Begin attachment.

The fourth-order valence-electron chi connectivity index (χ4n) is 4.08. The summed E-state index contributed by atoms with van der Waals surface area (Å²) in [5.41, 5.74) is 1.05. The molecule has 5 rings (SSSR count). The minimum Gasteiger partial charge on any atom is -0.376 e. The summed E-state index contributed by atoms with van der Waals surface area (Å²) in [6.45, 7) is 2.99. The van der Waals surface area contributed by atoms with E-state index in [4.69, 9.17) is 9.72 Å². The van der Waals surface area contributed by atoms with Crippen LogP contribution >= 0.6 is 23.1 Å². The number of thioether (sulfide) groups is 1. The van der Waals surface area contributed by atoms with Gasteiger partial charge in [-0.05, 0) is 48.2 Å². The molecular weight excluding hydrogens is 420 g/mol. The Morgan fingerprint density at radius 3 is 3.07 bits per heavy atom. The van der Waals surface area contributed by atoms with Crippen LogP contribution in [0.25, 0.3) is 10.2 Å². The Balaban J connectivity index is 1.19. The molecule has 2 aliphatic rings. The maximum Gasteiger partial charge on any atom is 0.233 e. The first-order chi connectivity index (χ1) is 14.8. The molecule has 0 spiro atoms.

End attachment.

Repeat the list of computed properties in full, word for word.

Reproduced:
The fourth-order valence-electron chi connectivity index (χ4n) is 4.08. The summed E-state index contributed by atoms with van der Waals surface area (Å²) in [5.41, 5.74) is 1.05. The molecule has 5 rings (SSSR count). The minimum Gasteiger partial charge on any atom is -0.376 e. The summed E-state index contributed by atoms with van der Waals surface area (Å²) in [6.45, 7) is 2.99. The van der Waals surface area contributed by atoms with E-state index in [4.69, 9.17) is 9.72 Å². The van der Waals surface area contributed by atoms with Crippen LogP contribution >= 0.6 is 23.1 Å². The number of thioether (sulfide) groups is 1. The van der Waals surface area contributed by atoms with Gasteiger partial charge in [-0.05, 0) is 48.2 Å². The molecular weight excluding hydrogens is 420 g/mol. The Morgan fingerprint density at radius 3 is 3.07 bits per heavy atom. The van der Waals surface area contributed by atoms with Crippen LogP contribution in [0.25, 0.3) is 10.2 Å². The Balaban J connectivity index is 1.19. The molecule has 2 aliphatic rings. The maximum Gasteiger partial charge on any atom is 0.233 e. The first-order chi connectivity index (χ1) is 14.8. The molecule has 0 spiro atoms.